Choretrum.JPG (71598 bytes)Choretrum candollei: is a member of the Santalaceae family. The species that make up this family are hemiparasites. Their leaves are able to photosynthesise but have to obtain water and soluble salts from host plants. Most Santalaceae are root parasites but a small number parasitise branches. Choretrum candollei is a root parasite and is endemic to Australia . In effect the species is an underground mistletoe.
Choretrum candollei is an erect shrub that is one to two metres tall with minute, scale-like leaves. The numerous flowers are white and scattered along the branches. The fruit is globular, dry and about four millimetres long. In the bush, this is a conspicuous shrub when in flower. Flowering occurs between June and September. Choretrum candollei is found in open forest usually on sandy soils. The species occurs in the south coast, southern tablelands, northern tablelands and western slopes of New South Wales as well as Queensland .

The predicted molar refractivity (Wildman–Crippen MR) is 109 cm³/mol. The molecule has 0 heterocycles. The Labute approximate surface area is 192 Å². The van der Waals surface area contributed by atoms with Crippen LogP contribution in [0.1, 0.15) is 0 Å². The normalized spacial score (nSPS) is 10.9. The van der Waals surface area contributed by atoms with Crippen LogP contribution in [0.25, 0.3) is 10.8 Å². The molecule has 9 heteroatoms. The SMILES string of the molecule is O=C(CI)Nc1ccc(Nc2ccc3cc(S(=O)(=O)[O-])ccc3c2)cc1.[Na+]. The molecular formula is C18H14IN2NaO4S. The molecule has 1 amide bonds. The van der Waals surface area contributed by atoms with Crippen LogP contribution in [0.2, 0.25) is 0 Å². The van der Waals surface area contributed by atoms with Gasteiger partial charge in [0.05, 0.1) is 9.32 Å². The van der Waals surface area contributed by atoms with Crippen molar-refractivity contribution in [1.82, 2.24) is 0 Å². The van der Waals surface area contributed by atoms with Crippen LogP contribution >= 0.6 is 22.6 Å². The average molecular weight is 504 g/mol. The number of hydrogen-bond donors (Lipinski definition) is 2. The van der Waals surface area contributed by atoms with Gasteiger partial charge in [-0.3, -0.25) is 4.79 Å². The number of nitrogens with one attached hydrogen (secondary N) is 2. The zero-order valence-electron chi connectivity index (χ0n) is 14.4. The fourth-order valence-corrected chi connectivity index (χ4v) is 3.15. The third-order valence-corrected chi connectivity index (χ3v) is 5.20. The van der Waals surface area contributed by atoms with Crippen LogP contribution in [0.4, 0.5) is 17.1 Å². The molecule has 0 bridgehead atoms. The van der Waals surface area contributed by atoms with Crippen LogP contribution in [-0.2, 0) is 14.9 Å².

Propagation is difficult. Seeds take a long time to germinate and they will need a host to parasitise. Native grasses and Myoporum parvifolium have been used as host plants for other members of the family. Cuttings have also proved difficult to strike. Perhaps this is one native plant that should be left to be admired in the bush.